Medicine:Blood management

From HandWiki

Patient Blood Management (PBM), also called blood utilization management (BUM),[1] is a multidisciplinary, evidence-based approach to optimizing the care of patients who might need a blood transfusion.[2][3] Blood management programs aim to minimize inappropriate transfusions and decrease the need for transfusions overall, with the goal of improving patient safety, reducing costs, and maintaining the supply of donated blood.[1][4] Some strategies to accomplish this include ensuring that anemia is treated prior to a surgical operation, using surgical techniques that limit blood loss, and returning blood lost during surgery to the patient via intraoperative blood salvage. Patient blood management represents an international initiative in best practice for transfusion medicine that is supported by the World Health Organization (WHO).[2] Establishing a patient blood management strategy requires leadership and support from national and regional government policymakers and managers, healthcare professionals, and patients. Patients are an essential part of planning, implementing and evaluating PBM programs.[5] Examples of how to implement PBM are available from Australia,[6] the UK,[7] and the US.[8]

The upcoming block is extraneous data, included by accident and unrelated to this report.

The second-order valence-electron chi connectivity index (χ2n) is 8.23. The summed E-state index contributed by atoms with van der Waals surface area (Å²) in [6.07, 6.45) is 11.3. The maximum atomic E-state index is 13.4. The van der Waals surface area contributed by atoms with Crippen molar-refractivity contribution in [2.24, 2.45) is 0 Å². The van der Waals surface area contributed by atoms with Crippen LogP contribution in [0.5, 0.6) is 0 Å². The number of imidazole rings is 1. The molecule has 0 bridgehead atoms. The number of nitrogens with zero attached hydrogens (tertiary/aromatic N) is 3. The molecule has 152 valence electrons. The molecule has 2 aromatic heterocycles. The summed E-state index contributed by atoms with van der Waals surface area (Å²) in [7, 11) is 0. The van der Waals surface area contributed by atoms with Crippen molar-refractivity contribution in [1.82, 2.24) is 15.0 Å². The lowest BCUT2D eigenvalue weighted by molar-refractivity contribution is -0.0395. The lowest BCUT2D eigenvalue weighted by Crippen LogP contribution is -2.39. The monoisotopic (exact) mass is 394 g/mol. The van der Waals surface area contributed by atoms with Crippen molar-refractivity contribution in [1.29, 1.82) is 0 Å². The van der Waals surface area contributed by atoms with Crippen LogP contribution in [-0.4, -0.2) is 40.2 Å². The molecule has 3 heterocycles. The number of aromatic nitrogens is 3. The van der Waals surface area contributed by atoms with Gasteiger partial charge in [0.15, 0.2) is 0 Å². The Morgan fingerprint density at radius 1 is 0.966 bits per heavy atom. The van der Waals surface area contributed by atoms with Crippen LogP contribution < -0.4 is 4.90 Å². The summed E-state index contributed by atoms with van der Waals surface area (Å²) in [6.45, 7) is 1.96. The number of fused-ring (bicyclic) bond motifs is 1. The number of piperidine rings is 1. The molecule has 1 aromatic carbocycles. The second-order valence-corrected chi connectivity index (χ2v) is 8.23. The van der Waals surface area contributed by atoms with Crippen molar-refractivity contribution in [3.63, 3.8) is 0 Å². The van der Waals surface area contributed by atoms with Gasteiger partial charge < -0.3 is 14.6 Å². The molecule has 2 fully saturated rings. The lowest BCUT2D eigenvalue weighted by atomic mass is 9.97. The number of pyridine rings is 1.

Medical uses

Patient Blood Management is an approach that can be implemented in hospital settings for taking care of people who require blood transfusions.[4] PBM includes techniques that may help ensure each person receiving a blood transfusion receives optimal treatment for their condition and also ensures that the blood supply (bank of donated blood) is maintained to ensure that all people who require blood components in the hospital have them available at the time that they would benefit from them.[4]

Patient Blood Management can be beneficial in surgical settings and in non-surgical settings with the goal of reducing the risk of needing a blood transfusion and improving the outcome for those who require a blood transfusion.[9]


Three pillars of patient blood management:

  1. Detect and treat anemia.[10][11]
  2. Prevent or minimize blood loss.[10][11]
  3. Enhance patient's physiological reserve to tolerate anemia.[10][11]

The cornerstone of patient blood management is a multidisciplinary approach, involving family physicians, nurses, anesthetists, surgeons, Transfusion Practitioners, hematologists, and hematology and blood transfusion laboratory staff.[5] Part of PBM is avoiding unnecessary treatments and procedures, and some of the PBM recommendations from around the world have been incorporated in to the "Choosing Wisely" campaigns that exist in Australia, Canada, the UK, and the US.[12]

A challenge lies in identifying those patients who are at risk of complications of severe anemia (ischemia) and transfusing them, without exposing other patients to unwarranted risks of inappropriate transfusions.[13][14][15]

Surgical settings